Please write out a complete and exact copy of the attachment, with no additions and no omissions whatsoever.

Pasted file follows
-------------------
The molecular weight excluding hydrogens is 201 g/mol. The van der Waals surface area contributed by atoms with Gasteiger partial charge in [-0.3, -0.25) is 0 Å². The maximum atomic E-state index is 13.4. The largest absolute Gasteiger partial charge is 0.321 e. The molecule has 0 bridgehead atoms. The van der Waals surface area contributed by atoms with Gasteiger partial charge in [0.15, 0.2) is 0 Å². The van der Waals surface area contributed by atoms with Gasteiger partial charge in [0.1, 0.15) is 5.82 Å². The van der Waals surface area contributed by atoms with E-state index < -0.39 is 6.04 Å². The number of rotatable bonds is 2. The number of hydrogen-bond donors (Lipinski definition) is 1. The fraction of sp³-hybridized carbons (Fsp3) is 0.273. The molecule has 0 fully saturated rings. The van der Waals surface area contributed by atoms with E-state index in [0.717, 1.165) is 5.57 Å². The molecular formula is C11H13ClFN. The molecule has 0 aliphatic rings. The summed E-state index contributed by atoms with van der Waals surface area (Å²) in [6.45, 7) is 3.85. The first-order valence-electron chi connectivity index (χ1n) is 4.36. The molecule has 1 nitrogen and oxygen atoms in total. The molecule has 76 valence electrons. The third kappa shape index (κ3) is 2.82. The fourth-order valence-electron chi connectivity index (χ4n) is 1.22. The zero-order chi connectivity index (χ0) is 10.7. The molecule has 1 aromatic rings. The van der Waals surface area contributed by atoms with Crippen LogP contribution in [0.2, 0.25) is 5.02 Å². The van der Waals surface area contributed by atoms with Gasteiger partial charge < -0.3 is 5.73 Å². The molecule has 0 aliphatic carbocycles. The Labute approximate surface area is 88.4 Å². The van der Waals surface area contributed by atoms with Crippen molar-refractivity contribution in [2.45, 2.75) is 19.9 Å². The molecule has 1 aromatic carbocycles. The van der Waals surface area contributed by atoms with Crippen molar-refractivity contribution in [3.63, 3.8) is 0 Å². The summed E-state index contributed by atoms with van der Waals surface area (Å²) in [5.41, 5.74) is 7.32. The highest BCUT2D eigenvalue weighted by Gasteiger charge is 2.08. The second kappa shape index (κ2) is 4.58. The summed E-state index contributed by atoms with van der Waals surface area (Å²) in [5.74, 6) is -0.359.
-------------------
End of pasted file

The molecular weight excluding hydrogens is 201 g/mol. The van der Waals surface area contributed by atoms with Gasteiger partial charge in [-0.3, -0.25) is 0 Å². The maximum atomic E-state index is 13.4. The largest absolute Gasteiger partial charge is 0.321 e. The molecule has 0 bridgehead atoms. The van der Waals surface area contributed by atoms with Gasteiger partial charge in [0.15, 0.2) is 0 Å². The van der Waals surface area contributed by atoms with Gasteiger partial charge in [0.1, 0.15) is 5.82 Å². The van der Waals surface area contributed by atoms with E-state index < -0.39 is 6.04 Å². The number of rotatable bonds is 2. The number of hydrogen-bond donors (Lipinski definition) is 1. The fraction of sp³-hybridized carbons (Fsp3) is 0.273. The molecule has 0 fully saturated rings. The van der Waals surface area contributed by atoms with E-state index in [0.717, 1.165) is 5.57 Å². The molecular formula is C11H13ClFN. The molecule has 0 aliphatic rings. The summed E-state index contributed by atoms with van der Waals surface area (Å²) in [6.45, 7) is 3.85. The first-order valence-electron chi connectivity index (χ1n) is 4.36. The molecule has 1 nitrogen and oxygen atoms in total. The molecule has 76 valence electrons. The third kappa shape index (κ3) is 2.82. The fourth-order valence-electron chi connectivity index (χ4n) is 1.22. The zero-order chi connectivity index (χ0) is 10.7. The molecule has 1 aromatic rings. The van der Waals surface area contributed by atoms with Crippen LogP contribution in [0.2, 0.25) is 5.02 Å². The van der Waals surface area contributed by atoms with Gasteiger partial charge < -0.3 is 5.73 Å². The molecule has 0 aliphatic carbocycles. The Labute approximate surface area is 88.4 Å². The van der Waals surface area contributed by atoms with Crippen molar-refractivity contribution in [2.45, 2.75) is 19.9 Å². The molecule has 1 aromatic carbocycles. The van der Waals surface area contributed by atoms with Crippen molar-refractivity contribution in [3.63, 3.8) is 0 Å². The summed E-state index contributed by atoms with van der Waals surface area (Å²) in [5.41, 5.74) is 7.32. The highest BCUT2D eigenvalue weighted by Gasteiger charge is 2.08. The second kappa shape index (κ2) is 4.58. The summed E-state index contributed by atoms with van der Waals surface area (Å²) in [5.74, 6) is -0.359.